In 1776, a group of British colonists led a rebellion that would establish a new independent nation known as the United States of America. This rebellion, known today as the American Revolution, would not have been successful without the crucial alliance with France, established after the Battle of Saratoga, as well as with the aid of the other European powers of Spain and the Netherlands.
Even before an official treaty with France in 1778, Frenchmen such as the Marquis de Lafayette provided unofficial aid to the Americans, as France and Britain were bitter European rivals. Lafayette served as a major general under George Washington in the Continental Army and was instrumental in many battles. Additionally, the French secretly sold the Americans gunpowder and munitions before 1778. It was the American victory at Saratoga, however, that officially drew the French into the conflict.
Before the Battle of Saratoga, the Americans were losing the war. Washington had lost several battles, and the British had captured the city of Philadelphia. However, in October of 1777, the Americans under Gen. Horatio Gates defeated and captured the British army of Gen. John Burgoyne, one of the first major American victories in the war.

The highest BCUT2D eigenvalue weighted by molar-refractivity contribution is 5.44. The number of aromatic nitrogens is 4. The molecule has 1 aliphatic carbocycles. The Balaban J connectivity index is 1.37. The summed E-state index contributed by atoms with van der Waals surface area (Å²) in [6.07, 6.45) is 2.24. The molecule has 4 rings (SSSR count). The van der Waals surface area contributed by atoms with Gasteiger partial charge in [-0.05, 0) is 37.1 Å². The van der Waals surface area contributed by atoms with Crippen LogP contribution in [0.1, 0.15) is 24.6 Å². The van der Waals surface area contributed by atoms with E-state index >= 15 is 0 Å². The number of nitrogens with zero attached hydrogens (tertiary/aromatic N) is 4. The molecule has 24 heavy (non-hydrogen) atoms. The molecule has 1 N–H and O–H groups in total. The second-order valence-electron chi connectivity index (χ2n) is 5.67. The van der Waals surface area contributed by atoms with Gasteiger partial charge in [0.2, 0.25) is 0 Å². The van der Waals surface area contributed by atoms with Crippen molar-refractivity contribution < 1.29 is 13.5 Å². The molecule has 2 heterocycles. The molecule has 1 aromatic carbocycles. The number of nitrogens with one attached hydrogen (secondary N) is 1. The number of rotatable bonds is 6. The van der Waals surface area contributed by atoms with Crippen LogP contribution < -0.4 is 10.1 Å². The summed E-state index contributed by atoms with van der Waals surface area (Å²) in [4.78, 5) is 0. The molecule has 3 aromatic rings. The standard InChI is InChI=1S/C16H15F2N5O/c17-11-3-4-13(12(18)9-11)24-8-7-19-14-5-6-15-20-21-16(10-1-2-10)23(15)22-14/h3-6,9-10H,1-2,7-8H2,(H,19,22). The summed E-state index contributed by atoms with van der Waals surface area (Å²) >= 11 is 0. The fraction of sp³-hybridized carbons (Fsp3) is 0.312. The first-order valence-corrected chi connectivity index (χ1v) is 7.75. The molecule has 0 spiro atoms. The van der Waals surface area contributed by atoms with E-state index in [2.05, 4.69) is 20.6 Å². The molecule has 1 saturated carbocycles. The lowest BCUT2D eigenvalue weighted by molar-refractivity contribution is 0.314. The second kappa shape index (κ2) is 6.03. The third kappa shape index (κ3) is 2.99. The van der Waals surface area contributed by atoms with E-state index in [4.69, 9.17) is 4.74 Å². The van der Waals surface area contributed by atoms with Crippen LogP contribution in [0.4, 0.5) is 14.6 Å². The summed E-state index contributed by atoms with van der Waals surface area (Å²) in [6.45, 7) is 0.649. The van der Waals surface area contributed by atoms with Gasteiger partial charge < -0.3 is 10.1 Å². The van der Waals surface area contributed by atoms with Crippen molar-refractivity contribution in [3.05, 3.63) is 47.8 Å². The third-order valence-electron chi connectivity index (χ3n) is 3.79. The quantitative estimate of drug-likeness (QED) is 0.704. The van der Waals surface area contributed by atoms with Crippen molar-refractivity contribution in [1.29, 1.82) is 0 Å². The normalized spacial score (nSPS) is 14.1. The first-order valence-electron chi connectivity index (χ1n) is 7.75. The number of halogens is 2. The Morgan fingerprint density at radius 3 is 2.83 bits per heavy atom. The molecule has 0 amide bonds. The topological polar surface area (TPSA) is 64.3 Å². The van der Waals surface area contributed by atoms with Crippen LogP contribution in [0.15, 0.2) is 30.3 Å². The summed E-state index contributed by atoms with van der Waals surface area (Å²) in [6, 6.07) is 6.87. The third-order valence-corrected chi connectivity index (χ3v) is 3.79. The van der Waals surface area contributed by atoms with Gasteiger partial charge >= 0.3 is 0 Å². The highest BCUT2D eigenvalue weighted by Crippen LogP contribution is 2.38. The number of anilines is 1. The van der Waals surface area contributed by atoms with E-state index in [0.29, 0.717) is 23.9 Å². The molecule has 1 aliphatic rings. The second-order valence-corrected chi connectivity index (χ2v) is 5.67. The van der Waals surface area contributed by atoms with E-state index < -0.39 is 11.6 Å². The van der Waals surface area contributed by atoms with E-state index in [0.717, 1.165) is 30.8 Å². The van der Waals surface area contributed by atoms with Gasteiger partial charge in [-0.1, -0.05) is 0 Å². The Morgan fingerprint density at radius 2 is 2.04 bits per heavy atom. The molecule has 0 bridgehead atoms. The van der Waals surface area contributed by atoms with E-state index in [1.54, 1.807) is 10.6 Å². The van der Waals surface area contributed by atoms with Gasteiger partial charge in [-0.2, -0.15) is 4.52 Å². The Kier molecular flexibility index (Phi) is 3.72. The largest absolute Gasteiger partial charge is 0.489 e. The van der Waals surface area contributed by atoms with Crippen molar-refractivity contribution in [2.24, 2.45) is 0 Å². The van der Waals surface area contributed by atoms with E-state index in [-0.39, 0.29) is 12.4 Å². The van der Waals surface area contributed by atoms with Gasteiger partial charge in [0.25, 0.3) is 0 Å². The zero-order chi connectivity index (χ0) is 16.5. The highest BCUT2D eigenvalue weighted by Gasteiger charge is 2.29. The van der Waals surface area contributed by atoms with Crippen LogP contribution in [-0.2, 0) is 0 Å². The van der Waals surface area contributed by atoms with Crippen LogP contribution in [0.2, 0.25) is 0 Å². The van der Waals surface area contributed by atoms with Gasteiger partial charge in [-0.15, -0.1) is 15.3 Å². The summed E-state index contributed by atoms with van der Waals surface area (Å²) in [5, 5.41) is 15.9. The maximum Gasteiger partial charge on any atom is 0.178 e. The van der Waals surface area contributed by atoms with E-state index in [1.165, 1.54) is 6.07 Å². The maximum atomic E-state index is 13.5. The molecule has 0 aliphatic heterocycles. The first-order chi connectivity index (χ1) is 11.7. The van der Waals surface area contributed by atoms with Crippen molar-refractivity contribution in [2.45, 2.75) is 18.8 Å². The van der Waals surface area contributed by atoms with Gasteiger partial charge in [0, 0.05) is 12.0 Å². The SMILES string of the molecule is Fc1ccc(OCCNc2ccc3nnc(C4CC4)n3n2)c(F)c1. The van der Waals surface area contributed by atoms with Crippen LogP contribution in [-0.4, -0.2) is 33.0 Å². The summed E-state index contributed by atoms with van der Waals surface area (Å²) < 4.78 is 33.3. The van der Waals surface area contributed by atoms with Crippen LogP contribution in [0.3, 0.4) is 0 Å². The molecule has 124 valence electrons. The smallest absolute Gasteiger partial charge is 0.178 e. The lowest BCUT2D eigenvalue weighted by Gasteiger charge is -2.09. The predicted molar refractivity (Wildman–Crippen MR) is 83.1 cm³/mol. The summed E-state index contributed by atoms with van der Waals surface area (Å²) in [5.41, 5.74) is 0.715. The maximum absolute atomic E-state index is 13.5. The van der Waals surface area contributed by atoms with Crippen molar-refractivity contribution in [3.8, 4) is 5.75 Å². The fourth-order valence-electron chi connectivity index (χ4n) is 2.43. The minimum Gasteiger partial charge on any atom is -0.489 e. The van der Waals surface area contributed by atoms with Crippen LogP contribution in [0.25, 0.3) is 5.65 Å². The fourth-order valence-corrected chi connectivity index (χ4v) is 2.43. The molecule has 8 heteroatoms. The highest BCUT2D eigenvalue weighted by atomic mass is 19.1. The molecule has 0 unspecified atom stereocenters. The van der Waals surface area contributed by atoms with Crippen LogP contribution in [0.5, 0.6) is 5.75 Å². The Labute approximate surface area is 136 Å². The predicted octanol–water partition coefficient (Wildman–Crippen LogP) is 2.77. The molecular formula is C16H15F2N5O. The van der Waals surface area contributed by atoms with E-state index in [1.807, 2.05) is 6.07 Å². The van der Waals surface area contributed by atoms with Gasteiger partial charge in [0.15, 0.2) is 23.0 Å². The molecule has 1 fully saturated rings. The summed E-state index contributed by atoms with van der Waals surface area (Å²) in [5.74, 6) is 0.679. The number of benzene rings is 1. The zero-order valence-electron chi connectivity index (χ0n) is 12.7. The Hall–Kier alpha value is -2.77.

Treaty with France
Saratoga served as the turning point in the war as it persuaded the French to sign a treaty with the Americans in 1778, a treaty that both Thomas Jefferson and Benjamin Franklin had been negotiating. About 6,000 French troops joined Washington's Continental Army and the French navy dealt substantial defeats to the British fleet. In 1781, the British officially surrendered to the Americans and the French at Yorktown.
Spain and the Netherlands
While France provided the Americans with the most substantial support, the French were not the revolutionaries' only ally. In addition to providing money and weapons to the colonies, Spain declared war on Britain in 1779 and provided naval assistance in the Atlantic Ocean. The Dutch also provided financial aid to the Americans, and fought Britain in various naval battles during the war.
- The American Revolution: A History; Gordon S. Wood
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